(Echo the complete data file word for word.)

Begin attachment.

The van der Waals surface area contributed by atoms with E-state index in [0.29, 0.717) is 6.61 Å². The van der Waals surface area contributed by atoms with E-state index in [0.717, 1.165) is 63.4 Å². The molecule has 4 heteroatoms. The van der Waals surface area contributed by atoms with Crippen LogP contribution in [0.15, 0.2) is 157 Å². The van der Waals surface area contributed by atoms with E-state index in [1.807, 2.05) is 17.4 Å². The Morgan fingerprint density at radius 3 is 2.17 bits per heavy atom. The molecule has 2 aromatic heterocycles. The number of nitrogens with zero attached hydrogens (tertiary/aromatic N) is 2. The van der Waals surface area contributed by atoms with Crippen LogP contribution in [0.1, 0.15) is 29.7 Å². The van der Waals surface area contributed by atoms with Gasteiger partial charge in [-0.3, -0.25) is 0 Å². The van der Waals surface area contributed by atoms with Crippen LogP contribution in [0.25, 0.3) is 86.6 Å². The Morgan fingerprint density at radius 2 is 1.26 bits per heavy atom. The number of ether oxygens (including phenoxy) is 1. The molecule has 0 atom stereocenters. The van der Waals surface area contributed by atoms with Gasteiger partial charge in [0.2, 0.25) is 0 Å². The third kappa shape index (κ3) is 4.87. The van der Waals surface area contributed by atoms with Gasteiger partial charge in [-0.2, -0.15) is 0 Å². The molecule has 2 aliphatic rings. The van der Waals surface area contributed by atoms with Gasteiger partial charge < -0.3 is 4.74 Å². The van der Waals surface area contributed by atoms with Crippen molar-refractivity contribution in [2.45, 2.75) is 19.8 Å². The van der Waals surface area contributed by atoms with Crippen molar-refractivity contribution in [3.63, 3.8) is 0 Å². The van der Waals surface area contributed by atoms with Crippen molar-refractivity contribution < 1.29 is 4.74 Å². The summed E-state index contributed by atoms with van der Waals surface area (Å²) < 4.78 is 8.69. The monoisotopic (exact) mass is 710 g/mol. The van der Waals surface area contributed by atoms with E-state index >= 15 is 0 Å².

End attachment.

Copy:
The van der Waals surface area contributed by atoms with E-state index in [0.29, 0.717) is 6.61 Å². The van der Waals surface area contributed by atoms with E-state index in [0.717, 1.165) is 63.4 Å². The molecule has 4 heteroatoms. The van der Waals surface area contributed by atoms with Crippen LogP contribution in [0.15, 0.2) is 157 Å². The van der Waals surface area contributed by atoms with E-state index in [1.807, 2.05) is 17.4 Å². The Morgan fingerprint density at radius 3 is 2.17 bits per heavy atom. The molecule has 2 aromatic heterocycles. The number of nitrogens with zero attached hydrogens (tertiary/aromatic N) is 2. The van der Waals surface area contributed by atoms with Crippen LogP contribution in [0.1, 0.15) is 29.7 Å². The van der Waals surface area contributed by atoms with Gasteiger partial charge in [-0.3, -0.25) is 0 Å². The van der Waals surface area contributed by atoms with Crippen LogP contribution in [0.25, 0.3) is 86.6 Å². The Morgan fingerprint density at radius 2 is 1.26 bits per heavy atom. The number of ether oxygens (including phenoxy) is 1. The molecule has 0 atom stereocenters. The van der Waals surface area contributed by atoms with Gasteiger partial charge in [0.2, 0.25) is 0 Å². The third kappa shape index (κ3) is 4.87. The van der Waals surface area contributed by atoms with Gasteiger partial charge in [-0.2, -0.15) is 0 Å². The molecule has 2 aliphatic rings. The van der Waals surface area contributed by atoms with Gasteiger partial charge < -0.3 is 4.74 Å². The van der Waals surface area contributed by atoms with Crippen molar-refractivity contribution in [2.45, 2.75) is 19.8 Å². The van der Waals surface area contributed by atoms with Crippen molar-refractivity contribution in [3.63, 3.8) is 0 Å². The van der Waals surface area contributed by atoms with Crippen molar-refractivity contribution < 1.29 is 4.74 Å². The summed E-state index contributed by atoms with van der Waals surface area (Å²) < 4.78 is 8.69. The monoisotopic (exact) mass is 710 g/mol. The van der Waals surface area contributed by atoms with E-state index >= 15 is 0 Å².